I borrowed the idea to communicate the instinctive and immediate harmony between Rose and Abbot John.

Their love – like Romeo and Juliet’s – cannot be; but its potential is nonetheless rich and beautiful; undeniable.

And sometimes, whatever our realistic possibilities, that’s how life is.


Kortney said...

Ack! Spoilers Alert! ...but really so happy that Conradus and his family are back in this book too!

MaryR said...

Wow! That's amazing, Pen! You amazing creature, you! I missed it altogether, and I studied Lit to degree level!! Oops!

Pen Wilcock said...


Well, I think we don't see what we aren't looking for. x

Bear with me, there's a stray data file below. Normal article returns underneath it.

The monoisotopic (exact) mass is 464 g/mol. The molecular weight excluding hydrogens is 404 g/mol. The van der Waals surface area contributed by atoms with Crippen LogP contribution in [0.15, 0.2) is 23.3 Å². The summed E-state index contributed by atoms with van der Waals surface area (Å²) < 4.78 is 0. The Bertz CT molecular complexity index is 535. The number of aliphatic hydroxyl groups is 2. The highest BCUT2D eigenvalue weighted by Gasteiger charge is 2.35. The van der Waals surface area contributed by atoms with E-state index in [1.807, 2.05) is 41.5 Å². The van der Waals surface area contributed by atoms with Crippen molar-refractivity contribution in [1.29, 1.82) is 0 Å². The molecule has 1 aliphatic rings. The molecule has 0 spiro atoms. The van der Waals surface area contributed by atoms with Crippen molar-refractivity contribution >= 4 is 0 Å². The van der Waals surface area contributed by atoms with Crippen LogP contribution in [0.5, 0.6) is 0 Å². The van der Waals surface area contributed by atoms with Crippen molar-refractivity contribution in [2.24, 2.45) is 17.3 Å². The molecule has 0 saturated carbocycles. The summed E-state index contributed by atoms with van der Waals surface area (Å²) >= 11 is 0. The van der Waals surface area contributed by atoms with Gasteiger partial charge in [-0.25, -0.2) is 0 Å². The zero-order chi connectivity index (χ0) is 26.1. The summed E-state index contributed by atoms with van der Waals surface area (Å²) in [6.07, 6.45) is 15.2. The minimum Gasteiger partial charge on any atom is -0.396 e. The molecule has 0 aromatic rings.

Anonymous said...

I missed it too! :o

Glad you pointed it out for us. :)

- Philippa

Pen Wilcock said...

:0) xx

Becky said...

Hi Pen, I loved this. I have been a secret follower for many years having read Hawk and The Dove at University many many years ago. We home educate and I'm very excited to see your books being recommended as part of a curriculum we use. My boys are now loving the books as much as I do :-) your books are food for this Vicars Wife's soul:-) many blessings

Pen Wilcock said...

Hi Becky - waving! My grandchildren are home-educated too. Thank you for getting in touch. So glad you and your boys are enjoying my stories. xx